A 47-year-old man with hypertension, hyperlipidemia, and chronic cocaine and alcohol abuse presented with a 3-day history of right-sided weakness and numbness. A CT scan of the brain showed a left anterior cerebral artery ischemic stroke. Tissue plasminogen activator (tPA) was not given because the event was of 3 days’ duration.
Physical examination revealed right facial weakness; motor strength was 4/5 in the right upper extremity and 3/5 in the right lower extremity. Initial laboratory results were unremarkable. The patient was admitted for observation and later transferred for inpatient rehabilitation.
On the second day of rehabilitation, the patient became aphasic and lethargic; he was also found to have abulia (loss or deficiency of willful initiative or drive) and left-sided apraxia (loss of the ability to carry out learned purposeful movements). A second CT brain scan showed a bilateral corpus callosum lesion (Figure). Administration of tPA was deferred because of the recent stroke. Initial differential diagnoses of glioblastoma multiforme, lymphoma, and multiple sclerosis were entertained on the basis of the CT findings. The results of diffusion-weighted MRI of the brain were consistent with corpus callosum ischemic stroke crossing the midline.
Bilateral strokes of the corpus callosum are uncommon because of the rich blood supply of this structure from 3 main arterial systems: namely, the anterior communicating, anterior cerebral, and posterior cerebral arteries.1 Also, the corpus callosum is a dense white matter tract, which makes it less sensitive to ischemic injury than gray matter. Moreover, the penetrating arteries of corpus callosum run perpendicular to the parent artery, thus protecting it from emboli. The pericallosal branch of the anterior cerebral artery is typically the main vascular supply to the body.2 Isolated infarcts of the anterior and posterior cerebral arteries are uncommon and usually occur in patients with generalized atherosclerosis associated with long-standing hypertension and diabetes mellitus.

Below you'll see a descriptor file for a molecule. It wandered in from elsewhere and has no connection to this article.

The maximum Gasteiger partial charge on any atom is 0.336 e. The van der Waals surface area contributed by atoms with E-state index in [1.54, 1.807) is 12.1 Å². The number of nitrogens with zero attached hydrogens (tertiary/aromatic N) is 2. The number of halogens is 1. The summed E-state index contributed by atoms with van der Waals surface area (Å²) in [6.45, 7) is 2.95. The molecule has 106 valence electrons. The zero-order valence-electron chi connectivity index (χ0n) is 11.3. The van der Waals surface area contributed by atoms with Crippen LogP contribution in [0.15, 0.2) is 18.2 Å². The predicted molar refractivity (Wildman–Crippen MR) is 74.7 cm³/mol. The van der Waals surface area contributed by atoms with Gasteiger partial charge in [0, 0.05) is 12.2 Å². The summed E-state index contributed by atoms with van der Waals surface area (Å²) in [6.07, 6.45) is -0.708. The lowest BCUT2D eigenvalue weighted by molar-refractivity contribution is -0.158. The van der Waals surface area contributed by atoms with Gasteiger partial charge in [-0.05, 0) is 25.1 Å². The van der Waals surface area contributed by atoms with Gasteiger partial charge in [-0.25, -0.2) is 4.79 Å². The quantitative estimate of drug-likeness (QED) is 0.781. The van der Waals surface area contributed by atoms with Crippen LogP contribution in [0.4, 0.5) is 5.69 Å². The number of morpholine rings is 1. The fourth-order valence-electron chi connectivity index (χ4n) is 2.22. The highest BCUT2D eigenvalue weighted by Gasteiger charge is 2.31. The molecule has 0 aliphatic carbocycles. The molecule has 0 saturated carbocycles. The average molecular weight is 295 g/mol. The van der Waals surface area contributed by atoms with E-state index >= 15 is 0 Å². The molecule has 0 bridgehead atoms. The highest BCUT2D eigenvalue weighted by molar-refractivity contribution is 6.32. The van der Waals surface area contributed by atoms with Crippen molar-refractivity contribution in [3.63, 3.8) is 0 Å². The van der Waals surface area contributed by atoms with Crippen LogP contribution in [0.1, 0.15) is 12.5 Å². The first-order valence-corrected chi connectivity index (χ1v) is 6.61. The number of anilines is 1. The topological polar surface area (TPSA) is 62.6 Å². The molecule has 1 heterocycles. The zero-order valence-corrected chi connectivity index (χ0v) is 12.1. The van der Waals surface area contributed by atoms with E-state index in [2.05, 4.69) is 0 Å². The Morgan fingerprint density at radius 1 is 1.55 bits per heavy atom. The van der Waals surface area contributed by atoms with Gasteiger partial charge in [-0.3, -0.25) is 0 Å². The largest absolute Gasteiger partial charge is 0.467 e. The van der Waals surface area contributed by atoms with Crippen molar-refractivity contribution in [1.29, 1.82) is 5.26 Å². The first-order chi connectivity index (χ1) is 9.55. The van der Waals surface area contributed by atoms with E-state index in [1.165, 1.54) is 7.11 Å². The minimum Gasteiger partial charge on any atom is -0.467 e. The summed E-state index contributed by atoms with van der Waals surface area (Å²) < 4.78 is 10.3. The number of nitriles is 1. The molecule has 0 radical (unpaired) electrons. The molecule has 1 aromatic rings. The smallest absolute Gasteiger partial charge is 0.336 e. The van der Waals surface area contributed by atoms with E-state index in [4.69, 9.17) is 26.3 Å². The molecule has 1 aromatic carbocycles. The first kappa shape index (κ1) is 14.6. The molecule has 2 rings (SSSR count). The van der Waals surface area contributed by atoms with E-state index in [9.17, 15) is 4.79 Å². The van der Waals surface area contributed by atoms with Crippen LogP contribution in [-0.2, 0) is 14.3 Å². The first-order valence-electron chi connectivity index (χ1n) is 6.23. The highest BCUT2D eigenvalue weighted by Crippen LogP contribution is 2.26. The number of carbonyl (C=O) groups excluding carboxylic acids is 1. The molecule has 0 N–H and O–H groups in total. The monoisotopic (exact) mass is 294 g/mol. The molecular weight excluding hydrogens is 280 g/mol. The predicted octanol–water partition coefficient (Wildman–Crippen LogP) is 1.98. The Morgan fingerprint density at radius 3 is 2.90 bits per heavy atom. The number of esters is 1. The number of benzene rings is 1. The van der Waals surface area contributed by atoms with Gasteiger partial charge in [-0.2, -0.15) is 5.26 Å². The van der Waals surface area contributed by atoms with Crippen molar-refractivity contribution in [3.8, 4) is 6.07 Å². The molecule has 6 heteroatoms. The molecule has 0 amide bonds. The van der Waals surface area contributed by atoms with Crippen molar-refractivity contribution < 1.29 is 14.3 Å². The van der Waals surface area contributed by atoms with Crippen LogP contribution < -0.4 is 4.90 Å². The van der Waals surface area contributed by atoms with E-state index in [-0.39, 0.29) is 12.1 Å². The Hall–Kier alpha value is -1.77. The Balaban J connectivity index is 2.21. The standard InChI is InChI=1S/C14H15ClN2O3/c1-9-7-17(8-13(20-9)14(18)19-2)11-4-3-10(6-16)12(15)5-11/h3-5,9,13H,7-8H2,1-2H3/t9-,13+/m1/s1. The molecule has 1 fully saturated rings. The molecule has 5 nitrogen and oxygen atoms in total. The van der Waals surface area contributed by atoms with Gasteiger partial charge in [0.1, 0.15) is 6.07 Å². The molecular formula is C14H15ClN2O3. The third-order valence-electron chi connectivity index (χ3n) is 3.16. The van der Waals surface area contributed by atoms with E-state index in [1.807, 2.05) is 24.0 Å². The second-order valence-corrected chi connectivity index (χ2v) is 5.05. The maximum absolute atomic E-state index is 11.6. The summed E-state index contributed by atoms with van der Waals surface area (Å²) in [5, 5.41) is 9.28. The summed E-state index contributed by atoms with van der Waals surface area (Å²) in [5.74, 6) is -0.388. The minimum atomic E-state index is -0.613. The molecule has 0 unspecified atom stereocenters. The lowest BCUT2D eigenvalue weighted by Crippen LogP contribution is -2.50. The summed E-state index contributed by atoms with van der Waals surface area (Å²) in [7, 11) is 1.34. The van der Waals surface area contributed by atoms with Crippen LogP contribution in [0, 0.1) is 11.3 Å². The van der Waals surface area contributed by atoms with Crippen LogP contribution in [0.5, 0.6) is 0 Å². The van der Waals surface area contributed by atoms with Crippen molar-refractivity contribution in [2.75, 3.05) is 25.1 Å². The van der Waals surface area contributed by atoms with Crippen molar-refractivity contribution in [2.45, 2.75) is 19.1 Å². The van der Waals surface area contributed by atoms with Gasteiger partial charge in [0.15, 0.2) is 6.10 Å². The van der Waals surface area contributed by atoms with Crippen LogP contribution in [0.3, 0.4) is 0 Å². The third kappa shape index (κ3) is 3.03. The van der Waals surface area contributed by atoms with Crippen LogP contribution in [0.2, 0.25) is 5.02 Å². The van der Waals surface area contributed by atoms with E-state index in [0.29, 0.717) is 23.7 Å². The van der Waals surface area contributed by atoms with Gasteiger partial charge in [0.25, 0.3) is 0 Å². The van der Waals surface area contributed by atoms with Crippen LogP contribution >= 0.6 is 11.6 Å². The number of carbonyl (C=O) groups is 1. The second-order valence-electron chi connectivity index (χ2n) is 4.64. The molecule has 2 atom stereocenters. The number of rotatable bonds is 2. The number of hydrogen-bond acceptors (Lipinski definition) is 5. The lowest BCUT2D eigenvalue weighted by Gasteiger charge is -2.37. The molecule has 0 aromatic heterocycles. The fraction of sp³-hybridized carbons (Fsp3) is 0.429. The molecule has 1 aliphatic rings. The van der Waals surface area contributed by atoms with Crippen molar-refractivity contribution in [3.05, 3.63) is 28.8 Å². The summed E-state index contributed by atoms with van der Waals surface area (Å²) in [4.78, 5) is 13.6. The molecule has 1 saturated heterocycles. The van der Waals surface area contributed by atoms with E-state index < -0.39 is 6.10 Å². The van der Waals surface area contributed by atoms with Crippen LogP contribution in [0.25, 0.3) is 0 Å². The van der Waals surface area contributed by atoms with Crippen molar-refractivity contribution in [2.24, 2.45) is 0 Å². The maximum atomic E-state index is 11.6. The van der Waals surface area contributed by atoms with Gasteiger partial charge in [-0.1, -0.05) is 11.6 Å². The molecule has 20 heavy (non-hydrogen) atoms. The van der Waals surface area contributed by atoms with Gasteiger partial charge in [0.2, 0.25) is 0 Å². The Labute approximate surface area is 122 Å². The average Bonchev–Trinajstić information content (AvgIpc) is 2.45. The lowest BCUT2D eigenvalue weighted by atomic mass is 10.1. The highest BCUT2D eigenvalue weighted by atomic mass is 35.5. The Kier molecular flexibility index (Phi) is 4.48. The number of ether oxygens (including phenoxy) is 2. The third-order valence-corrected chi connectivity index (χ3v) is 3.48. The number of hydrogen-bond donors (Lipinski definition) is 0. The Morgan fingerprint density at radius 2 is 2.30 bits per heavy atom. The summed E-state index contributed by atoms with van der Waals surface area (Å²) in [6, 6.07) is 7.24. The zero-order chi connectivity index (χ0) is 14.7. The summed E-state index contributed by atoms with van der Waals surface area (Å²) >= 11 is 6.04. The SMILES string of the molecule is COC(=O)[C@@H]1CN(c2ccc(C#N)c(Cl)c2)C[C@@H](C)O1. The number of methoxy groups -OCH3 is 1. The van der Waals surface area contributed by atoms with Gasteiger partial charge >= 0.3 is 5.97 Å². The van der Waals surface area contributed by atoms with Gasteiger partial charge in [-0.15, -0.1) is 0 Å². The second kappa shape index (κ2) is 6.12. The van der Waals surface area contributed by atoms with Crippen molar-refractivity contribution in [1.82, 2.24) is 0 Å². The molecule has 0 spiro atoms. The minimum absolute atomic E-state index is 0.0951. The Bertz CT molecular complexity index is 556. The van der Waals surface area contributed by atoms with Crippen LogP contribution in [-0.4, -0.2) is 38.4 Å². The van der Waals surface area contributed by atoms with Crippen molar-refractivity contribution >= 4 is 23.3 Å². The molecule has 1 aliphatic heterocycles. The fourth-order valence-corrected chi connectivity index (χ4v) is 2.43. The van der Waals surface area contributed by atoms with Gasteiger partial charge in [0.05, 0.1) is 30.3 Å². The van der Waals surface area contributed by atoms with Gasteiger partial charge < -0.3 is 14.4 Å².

Corpus callosum infarcts may present acutely or with slowly evolving and non-localizing neurologic signs and symptoms that suggest the diagnosis of tumor rather than infarct. In addition, they may exhibit radiologic features more often associated with neoplasm (eg, mass-like enhancement or extension across the midline) that prompt further radiologic imaging, such as MRI or magnetic resonance angiography (MRA), and in some cases even a brain biopsy for definitive diagnosis.
Biopsy may be avoided if clinicians are aware of this entity and use various radiographic studies such as diffusion-weighted imaging, perfusion imaging, magnetic resonance spectroscopy, and MRA to better delineate the lesions. The typical characteristics of tumors on magnetic resonance spectroscopy include decreased levels of N-acetylaspartate and increased levels of choline, whereas infarctions in the acute and subacute stages often contain lactate from anaerobic glycolysis.3 Clinical features of corpus callosum infarcts include interhemispheric disconnection syndromes such as dyspraxia contralateral to a paretic limb, alien hand syndrome, abulia, and isolated gait disorder.4 Clinicians should keep bilateral corpus callosum stroke in the differential diagnosis of bilateral lesions detected on radiologic imaging in patients who have bilateral neurologic features.
1. Chrysikopoulos H, Andreou J, Roussakis A, Pappas J. Infarction of the corpus callosum: computed tomography and magnetic resonance imaging. Eur J Radiol. 1997;25:2-8.
2. Ture U, Yasargil MG, Krisht AF. The arteries of the corpus callosum: a microsurgical anatomic study. Neurosurgery. 1996;39:1075-1085.
3. Ricci PE Jr. Proton MR spectroscopy in ischemic stroke and other vascular disorders. Neuroimaging Clin N Am. 1998;8:881-900.
4. Kasow DL, Destian S, Braun C, et al. Corpus callosum infarcts with atypical clinical and radiologic presentations. AJNR Am J Neuroradiol. 2000;21:1876-1880.